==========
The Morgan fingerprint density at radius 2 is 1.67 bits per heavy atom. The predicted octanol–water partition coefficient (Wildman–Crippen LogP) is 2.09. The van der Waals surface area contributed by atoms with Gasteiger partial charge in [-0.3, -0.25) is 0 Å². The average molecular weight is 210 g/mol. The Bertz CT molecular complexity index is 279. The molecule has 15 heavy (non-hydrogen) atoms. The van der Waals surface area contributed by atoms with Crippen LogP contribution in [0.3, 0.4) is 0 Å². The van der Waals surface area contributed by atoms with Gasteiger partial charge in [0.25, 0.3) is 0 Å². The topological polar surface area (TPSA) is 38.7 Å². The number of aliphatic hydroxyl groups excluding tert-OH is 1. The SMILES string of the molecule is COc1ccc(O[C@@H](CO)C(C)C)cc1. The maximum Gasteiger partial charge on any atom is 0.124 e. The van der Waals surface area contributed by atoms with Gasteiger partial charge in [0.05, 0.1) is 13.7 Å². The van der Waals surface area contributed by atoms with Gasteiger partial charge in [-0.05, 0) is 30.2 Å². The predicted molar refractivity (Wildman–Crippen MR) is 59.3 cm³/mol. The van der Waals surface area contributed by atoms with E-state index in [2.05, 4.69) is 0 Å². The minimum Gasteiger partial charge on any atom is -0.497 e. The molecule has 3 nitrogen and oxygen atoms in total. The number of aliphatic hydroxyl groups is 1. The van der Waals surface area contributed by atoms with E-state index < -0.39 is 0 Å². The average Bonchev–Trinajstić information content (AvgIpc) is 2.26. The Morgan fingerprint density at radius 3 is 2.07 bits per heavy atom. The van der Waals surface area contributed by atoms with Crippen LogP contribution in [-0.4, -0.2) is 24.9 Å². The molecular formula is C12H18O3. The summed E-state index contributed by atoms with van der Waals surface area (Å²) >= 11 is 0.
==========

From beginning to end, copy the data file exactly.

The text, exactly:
The Morgan fingerprint density at radius 2 is 1.67 bits per heavy atom. The predicted octanol–water partition coefficient (Wildman–Crippen LogP) is 2.09. The van der Waals surface area contributed by atoms with Gasteiger partial charge in [-0.3, -0.25) is 0 Å². The average molecular weight is 210 g/mol. The Bertz CT molecular complexity index is 279. The molecule has 15 heavy (non-hydrogen) atoms. The van der Waals surface area contributed by atoms with Crippen LogP contribution in [0.3, 0.4) is 0 Å². The van der Waals surface area contributed by atoms with Gasteiger partial charge in [0.25, 0.3) is 0 Å². The topological polar surface area (TPSA) is 38.7 Å². The number of aliphatic hydroxyl groups excluding tert-OH is 1. The SMILES string of the molecule is COc1ccc(O[C@@H](CO)C(C)C)cc1. The maximum Gasteiger partial charge on any atom is 0.124 e. The van der Waals surface area contributed by atoms with Gasteiger partial charge in [0.05, 0.1) is 13.7 Å². The van der Waals surface area contributed by atoms with Gasteiger partial charge in [-0.05, 0) is 30.2 Å². The predicted molar refractivity (Wildman–Crippen MR) is 59.3 cm³/mol. The van der Waals surface area contributed by atoms with E-state index in [2.05, 4.69) is 0 Å². The minimum Gasteiger partial charge on any atom is -0.497 e. The molecule has 3 nitrogen and oxygen atoms in total. The number of aliphatic hydroxyl groups is 1. The van der Waals surface area contributed by atoms with E-state index < -0.39 is 0 Å². The average Bonchev–Trinajstić information content (AvgIpc) is 2.26. The Morgan fingerprint density at radius 3 is 2.07 bits per heavy atom. The van der Waals surface area contributed by atoms with Crippen LogP contribution in [-0.4, -0.2) is 24.9 Å². The molecular formula is C12H18O3. The summed E-state index contributed by atoms with van der Waals surface area (Å²) >= 11 is 0.